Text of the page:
James Preston Rogers Seal
Rob Archer Seal
Mark Sparks Fighter Pilot
Steve Wiebe DARPA Scientist
Sara Haines TV News Anchor
Derwin Phillips Secret Service Man
Michael Boisvert Secret Service Man
Colleen Reynolds Abusive Citizens
Jimi Shlag Abusive Citizens
Emily Jenkins Abusive Citizen
Sistah Lois Sergeant Cohan's Mother
Andrew McMichael Arcade Employee
Gary Douglas DC Valet
Eric Trask Warden
Susie McLean Press Person
Matt Frewer Max Headroom
Nick Glennie-Smith Conductor

Technical Credits
Chris Columbus Director
Johnny Alves Executive Producer
Michael Barnathan Executive Producer
Liz Bernard Animator
Barry Bernardi Executive Producer
Josh Bleibtreu Cinematographer
Steve Boeddeker Sound/Sound Designer
Matias Boucard Executive Producer
John Buchan Casting
Buck Buckley Animator
Gilles Corbeil Camera Operator
Allen Covert Producer
Burt Dalton Special Effects Supervisor
Benjamin Darras Executive Producer
Angela Demo Casting
Timothy Dowling Screenwriter
Christopher Endicott Animator
Jack Giarraputo Executive Producer
Seth Gordon Executive Producer
Kevin Grady Co-producer,Musical Direction/Supervision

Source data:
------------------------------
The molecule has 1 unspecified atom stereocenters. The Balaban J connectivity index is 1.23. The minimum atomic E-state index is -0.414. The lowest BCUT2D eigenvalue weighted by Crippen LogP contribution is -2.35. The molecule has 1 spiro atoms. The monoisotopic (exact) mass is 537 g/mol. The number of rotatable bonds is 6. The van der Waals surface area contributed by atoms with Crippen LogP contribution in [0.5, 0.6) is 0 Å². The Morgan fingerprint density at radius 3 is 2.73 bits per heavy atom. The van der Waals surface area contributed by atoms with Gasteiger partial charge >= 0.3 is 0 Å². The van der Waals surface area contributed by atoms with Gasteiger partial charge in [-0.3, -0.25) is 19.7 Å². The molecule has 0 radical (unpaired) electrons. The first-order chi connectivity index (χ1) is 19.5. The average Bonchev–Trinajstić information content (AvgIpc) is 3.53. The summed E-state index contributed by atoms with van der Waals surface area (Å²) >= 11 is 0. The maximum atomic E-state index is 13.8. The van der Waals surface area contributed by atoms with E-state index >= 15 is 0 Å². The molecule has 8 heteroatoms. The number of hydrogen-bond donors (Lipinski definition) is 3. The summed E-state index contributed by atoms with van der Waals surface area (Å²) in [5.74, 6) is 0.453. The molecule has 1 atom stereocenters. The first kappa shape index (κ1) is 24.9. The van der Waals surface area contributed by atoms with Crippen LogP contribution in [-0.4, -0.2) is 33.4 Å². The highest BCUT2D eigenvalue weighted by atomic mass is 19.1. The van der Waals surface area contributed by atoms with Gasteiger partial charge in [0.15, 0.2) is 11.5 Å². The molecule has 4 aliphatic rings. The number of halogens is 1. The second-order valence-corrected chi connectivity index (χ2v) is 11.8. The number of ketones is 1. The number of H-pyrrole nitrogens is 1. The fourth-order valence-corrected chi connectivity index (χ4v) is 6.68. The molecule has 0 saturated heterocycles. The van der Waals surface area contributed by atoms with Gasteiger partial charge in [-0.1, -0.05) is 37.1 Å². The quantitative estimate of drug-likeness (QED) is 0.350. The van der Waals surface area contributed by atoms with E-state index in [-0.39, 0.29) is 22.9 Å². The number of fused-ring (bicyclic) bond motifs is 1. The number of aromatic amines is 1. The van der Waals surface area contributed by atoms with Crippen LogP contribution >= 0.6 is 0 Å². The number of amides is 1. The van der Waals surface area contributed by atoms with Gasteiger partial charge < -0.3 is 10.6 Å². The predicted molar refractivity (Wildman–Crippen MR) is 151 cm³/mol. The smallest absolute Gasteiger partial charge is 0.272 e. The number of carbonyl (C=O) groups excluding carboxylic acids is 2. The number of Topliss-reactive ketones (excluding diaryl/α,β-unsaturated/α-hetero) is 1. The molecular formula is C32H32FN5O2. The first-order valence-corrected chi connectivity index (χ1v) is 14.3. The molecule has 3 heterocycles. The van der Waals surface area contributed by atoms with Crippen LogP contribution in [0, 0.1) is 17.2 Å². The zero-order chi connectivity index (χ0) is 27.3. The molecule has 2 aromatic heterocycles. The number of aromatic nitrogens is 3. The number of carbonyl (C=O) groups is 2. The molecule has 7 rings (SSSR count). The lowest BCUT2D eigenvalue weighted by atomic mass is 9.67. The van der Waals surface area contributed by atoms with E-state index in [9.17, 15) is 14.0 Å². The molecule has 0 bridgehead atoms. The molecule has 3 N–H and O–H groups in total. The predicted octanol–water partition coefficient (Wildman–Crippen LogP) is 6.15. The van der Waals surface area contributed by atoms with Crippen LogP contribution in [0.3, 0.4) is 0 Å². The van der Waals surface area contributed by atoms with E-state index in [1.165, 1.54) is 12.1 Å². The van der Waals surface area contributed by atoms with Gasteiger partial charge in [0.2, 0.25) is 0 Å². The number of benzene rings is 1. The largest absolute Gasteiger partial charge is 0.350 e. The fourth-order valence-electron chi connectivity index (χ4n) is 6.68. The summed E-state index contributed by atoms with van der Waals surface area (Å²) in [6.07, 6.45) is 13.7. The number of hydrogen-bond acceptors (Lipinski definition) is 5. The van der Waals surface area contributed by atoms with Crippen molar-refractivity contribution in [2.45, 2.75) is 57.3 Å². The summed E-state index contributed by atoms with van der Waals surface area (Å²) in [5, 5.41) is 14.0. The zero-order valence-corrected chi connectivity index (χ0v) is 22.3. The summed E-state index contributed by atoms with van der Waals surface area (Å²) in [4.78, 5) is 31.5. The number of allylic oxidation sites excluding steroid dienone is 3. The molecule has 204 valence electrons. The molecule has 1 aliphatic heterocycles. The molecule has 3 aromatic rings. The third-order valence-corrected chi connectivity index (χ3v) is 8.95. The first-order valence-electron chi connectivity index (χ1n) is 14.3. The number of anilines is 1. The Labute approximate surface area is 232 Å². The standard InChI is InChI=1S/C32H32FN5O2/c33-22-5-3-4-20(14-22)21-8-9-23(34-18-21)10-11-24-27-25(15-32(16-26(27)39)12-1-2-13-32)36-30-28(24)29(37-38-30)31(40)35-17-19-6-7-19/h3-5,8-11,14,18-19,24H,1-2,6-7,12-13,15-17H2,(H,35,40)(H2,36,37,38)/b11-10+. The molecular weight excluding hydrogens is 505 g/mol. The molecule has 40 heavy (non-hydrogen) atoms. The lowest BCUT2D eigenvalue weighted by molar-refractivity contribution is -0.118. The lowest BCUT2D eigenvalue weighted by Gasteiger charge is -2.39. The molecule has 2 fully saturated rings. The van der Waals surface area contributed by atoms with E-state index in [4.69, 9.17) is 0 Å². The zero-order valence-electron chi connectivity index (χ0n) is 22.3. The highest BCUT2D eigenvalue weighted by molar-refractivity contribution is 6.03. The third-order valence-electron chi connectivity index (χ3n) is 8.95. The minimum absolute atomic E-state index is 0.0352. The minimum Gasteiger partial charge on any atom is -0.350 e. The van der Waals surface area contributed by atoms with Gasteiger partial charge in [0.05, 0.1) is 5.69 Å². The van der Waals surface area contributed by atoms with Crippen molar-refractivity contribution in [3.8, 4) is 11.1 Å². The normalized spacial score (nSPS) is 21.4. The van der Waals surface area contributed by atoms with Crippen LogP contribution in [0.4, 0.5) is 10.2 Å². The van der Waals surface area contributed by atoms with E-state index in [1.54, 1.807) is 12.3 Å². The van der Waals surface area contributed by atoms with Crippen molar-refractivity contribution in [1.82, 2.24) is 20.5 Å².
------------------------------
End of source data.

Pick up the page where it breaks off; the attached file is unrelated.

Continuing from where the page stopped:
Rusty Gray Animator
Peter Grundy Art Director
Tim Herlihy Original Story,Screenwriter
K.C. Hodenfield Asst. Director
Ellen Hoffmann Animator
Sony Pictures Imageworks Animator
Henry Jackman Score Composer
Patrick Jean Executive Producer
Richard L. Johnson Art Director
Jack Kasprzak Animator
Rudy Katkic Camera Operator
Jason Knight Casting
Steve Koren Executive Producer
Brad Lincoln Animator
Lyn Lucibello-Brancatella Associate Producer
Barbara J. McCarthy Casting
Pericles Michielin Animator
Amir Mokri Cinematographer
Heather Parry Executive Producer
La Peikang Executive Producer
Randol Perleman-Taylor Asst. Director
Alice Peterson Casting
Mark A. Radcliffe Producer
Adam Sandler Producer
Robert Stecko Camera Operator
Frankie Stellato Animator
Caitlin Stewart Casting
Christine Wada Costumes/Costume Designer
Ben Waisbren Executive Producer
Peter Wenham Production Designer
Hughes Winborne Editor
David Witz Associate Producer

Customer Reviews

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Pixels 3 out of 5 based on 0 ratings. 3 reviews.
Anonymous More than 1 year ago
Carstairs38 More than 1 year ago